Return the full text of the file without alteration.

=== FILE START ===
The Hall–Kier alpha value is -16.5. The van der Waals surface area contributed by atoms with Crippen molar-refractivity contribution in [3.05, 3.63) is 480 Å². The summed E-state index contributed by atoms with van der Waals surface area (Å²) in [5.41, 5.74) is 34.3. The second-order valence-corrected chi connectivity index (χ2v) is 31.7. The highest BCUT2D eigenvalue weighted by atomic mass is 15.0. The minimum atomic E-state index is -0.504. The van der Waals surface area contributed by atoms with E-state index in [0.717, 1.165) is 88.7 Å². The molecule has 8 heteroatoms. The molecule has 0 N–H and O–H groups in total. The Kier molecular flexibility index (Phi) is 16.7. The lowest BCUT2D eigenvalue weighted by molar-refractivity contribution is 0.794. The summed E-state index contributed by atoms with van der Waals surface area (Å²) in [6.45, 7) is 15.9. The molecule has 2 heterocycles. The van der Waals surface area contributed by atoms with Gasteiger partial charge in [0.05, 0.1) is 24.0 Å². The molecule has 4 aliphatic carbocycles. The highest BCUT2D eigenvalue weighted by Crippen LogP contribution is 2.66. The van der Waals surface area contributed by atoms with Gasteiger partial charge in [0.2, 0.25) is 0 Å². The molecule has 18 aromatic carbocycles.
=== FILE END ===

The Hall–Kier alpha value is -16.5. The van der Waals surface area contributed by atoms with Crippen molar-refractivity contribution in [3.05, 3.63) is 480 Å². The summed E-state index contributed by atoms with van der Waals surface area (Å²) in [5.41, 5.74) is 34.3. The second-order valence-corrected chi connectivity index (χ2v) is 31.7. The highest BCUT2D eigenvalue weighted by atomic mass is 15.0. The minimum atomic E-state index is -0.504. The van der Waals surface area contributed by atoms with E-state index in [0.717, 1.165) is 88.7 Å². The molecule has 8 heteroatoms. The molecule has 0 N–H and O–H groups in total. The Kier molecular flexibility index (Phi) is 16.7. The lowest BCUT2D eigenvalue weighted by molar-refractivity contribution is 0.794. The summed E-state index contributed by atoms with van der Waals surface area (Å²) in [6.45, 7) is 15.9. The molecule has 2 heterocycles. The van der Waals surface area contributed by atoms with Gasteiger partial charge in [0.05, 0.1) is 24.0 Å². The molecule has 4 aliphatic carbocycles. The highest BCUT2D eigenvalue weighted by Crippen LogP contribution is 2.66. The van der Waals surface area contributed by atoms with Gasteiger partial charge in [0.2, 0.25) is 0 Å². The molecule has 18 aromatic carbocycles.